Churches and loyal orders must forge greater links

Ian Ellis
Ian Ellis

As people in Northern Ireland embark on a new year there is good reason to do so in good heart and with real hope for the whole community.

Despite the many challenges that remain after last month’s Stormont House Agreement, Northern Ireland is a very privileged place, for in so many other parts of the world there is untold suffering, brutality and widespread, abject poverty.

However, within Northern Ireland there needs to be a recognition that continuing disputes over parades and flags cast a dark shadow over the opportunities arising from the Stormont House Agreement.

That Agreement not only makes considerable financial resources available to the whole community but also places a strong emphasis on mutual respect on the part of all concerned in such issues.

Just as religion is part of the historic problem in Northern Ireland, so the churches have a role and responsibility in making things better.

The Loyal Orders are self-proclaimed Christian organisations, yet there is an unfortunate and growing ‘disconnect’ between them and the institutional churches that needs to be remedied.

That is not the fault of either side but simply is a situation which has developed over time.

The Protestant churches and the Loyal Orders are not institutionally or structurally linked, but they are linked through frequent common membership, in many cases going back over generations in particular families.

However, the divergence that has developed between the Loyal Orders and the institutional church, of whatever denomination, is not good for any of those concerned and it is time for that reality to be acknowledged, recognised and acted upon.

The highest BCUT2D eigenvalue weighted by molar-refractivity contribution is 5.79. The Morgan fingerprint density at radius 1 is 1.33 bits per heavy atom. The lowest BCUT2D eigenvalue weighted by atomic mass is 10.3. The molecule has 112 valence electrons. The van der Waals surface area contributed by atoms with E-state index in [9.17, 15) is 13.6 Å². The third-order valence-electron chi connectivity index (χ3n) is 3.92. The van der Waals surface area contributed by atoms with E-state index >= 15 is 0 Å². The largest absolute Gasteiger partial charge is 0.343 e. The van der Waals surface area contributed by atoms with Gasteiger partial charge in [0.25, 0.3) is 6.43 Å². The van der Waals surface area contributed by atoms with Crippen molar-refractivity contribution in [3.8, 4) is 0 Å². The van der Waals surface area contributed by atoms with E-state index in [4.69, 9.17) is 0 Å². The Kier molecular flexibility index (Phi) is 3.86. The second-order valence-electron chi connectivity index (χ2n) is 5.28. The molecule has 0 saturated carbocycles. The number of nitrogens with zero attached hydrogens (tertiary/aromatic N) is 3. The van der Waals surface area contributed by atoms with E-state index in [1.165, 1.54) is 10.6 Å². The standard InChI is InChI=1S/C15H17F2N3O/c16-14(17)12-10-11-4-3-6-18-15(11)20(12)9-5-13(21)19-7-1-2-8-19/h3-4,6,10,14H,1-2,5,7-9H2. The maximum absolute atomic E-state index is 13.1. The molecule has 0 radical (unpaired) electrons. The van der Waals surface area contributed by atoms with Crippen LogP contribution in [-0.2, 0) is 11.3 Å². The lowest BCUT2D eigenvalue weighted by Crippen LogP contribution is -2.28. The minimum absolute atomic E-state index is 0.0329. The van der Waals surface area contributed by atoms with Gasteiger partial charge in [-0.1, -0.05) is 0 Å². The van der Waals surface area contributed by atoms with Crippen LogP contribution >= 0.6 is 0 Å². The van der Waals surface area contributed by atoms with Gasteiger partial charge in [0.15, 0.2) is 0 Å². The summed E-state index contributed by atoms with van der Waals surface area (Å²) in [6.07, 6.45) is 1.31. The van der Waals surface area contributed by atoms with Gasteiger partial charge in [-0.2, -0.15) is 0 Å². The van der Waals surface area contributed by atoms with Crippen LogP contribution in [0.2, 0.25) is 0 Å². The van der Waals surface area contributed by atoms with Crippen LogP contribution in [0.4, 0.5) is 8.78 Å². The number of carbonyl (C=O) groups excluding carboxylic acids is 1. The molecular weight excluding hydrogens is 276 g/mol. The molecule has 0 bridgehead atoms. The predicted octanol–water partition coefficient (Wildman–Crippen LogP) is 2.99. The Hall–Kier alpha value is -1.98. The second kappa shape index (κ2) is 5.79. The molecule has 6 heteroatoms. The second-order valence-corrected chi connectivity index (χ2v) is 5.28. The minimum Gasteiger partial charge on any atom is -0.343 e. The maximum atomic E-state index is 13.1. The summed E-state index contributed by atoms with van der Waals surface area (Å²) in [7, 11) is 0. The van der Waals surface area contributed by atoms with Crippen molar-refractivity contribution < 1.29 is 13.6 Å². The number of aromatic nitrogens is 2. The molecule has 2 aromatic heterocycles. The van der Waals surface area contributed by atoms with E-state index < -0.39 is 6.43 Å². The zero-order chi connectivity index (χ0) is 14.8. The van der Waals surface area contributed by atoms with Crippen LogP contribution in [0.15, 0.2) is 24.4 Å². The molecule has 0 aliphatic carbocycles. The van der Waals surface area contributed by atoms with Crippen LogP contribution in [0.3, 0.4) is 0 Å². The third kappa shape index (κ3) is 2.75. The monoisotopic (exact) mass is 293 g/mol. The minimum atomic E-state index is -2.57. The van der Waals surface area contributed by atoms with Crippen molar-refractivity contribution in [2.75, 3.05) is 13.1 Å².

While the churches in recent times have had occasional meetings with the Loyal Orders, a more sustained and in-depth dialogue is now required.

A Churches and Loyal Orders Forum for such a dialogue should be established as soon as possible to promote mutual understanding between the Loyal Orders and the churches.

Such a body would be able to consider the whole issue of Christian responsibility in the current circumstances in Northern Ireland as well as wider developments in theology and church policy.

For example, the clear divergence between the churches and the Loyal Orders over the subject of ecumenism needs to be openly and frankly addressed and a new Churches and Loyal Orders Forum would be an ideal body for such a discussion.

Moreover, such a voluntary body, entirely separate from state institutions, could play a significant role in assisting towards the resolution of contentious parades and flags issues at local level – the level at which such matters are best addressed.

The churches and the Loyal Orders now have a responsibility to come together in a free, structured and ongoing dialogue to contribute to a less dispute-ridden society in Northern Ireland in 2015 and, beyond that, for the benefit of the coming generations.

Canon Ian Ellis

Editor of The Church of Ireland Gazette